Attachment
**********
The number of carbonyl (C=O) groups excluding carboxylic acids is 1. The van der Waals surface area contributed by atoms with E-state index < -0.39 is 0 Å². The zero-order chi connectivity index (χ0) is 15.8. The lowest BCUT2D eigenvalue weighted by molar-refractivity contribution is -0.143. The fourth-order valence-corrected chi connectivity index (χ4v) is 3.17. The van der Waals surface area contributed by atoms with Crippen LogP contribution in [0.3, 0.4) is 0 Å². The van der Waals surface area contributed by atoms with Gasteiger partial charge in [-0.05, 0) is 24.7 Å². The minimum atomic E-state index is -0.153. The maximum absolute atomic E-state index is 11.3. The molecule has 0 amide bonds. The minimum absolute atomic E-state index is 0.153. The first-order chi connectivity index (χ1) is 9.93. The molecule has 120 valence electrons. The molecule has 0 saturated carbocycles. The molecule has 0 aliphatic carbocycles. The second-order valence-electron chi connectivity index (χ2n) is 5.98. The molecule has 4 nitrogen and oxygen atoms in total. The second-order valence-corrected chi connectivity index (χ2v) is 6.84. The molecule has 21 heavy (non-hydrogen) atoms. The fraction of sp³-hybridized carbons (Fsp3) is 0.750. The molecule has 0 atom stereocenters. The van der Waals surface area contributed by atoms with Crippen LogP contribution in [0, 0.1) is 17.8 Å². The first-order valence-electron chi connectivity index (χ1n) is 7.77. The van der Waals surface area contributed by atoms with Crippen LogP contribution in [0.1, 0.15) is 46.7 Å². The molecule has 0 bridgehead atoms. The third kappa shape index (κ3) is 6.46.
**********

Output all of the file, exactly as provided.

The number of carbonyl (C=O) groups excluding carboxylic acids is 1. The van der Waals surface area contributed by atoms with E-state index < -0.39 is 0 Å². The zero-order chi connectivity index (χ0) is 15.8. The lowest BCUT2D eigenvalue weighted by molar-refractivity contribution is -0.143. The fourth-order valence-corrected chi connectivity index (χ4v) is 3.17. The van der Waals surface area contributed by atoms with Crippen LogP contribution in [0.3, 0.4) is 0 Å². The van der Waals surface area contributed by atoms with Gasteiger partial charge in [-0.05, 0) is 24.7 Å². The minimum atomic E-state index is -0.153. The maximum absolute atomic E-state index is 11.3. The molecule has 0 amide bonds. The minimum absolute atomic E-state index is 0.153. The first-order chi connectivity index (χ1) is 9.93. The molecule has 120 valence electrons. The molecule has 0 saturated carbocycles. The molecule has 0 aliphatic carbocycles. The second-order valence-electron chi connectivity index (χ2n) is 5.98. The molecule has 4 nitrogen and oxygen atoms in total. The second-order valence-corrected chi connectivity index (χ2v) is 6.84. The molecule has 21 heavy (non-hydrogen) atoms. The fraction of sp³-hybridized carbons (Fsp3) is 0.750. The molecule has 0 atom stereocenters. The van der Waals surface area contributed by atoms with Crippen LogP contribution in [0, 0.1) is 17.8 Å². The first-order valence-electron chi connectivity index (χ1n) is 7.77. The van der Waals surface area contributed by atoms with Crippen LogP contribution in [0.1, 0.15) is 46.7 Å². The molecule has 0 bridgehead atoms. The third kappa shape index (κ3) is 6.46.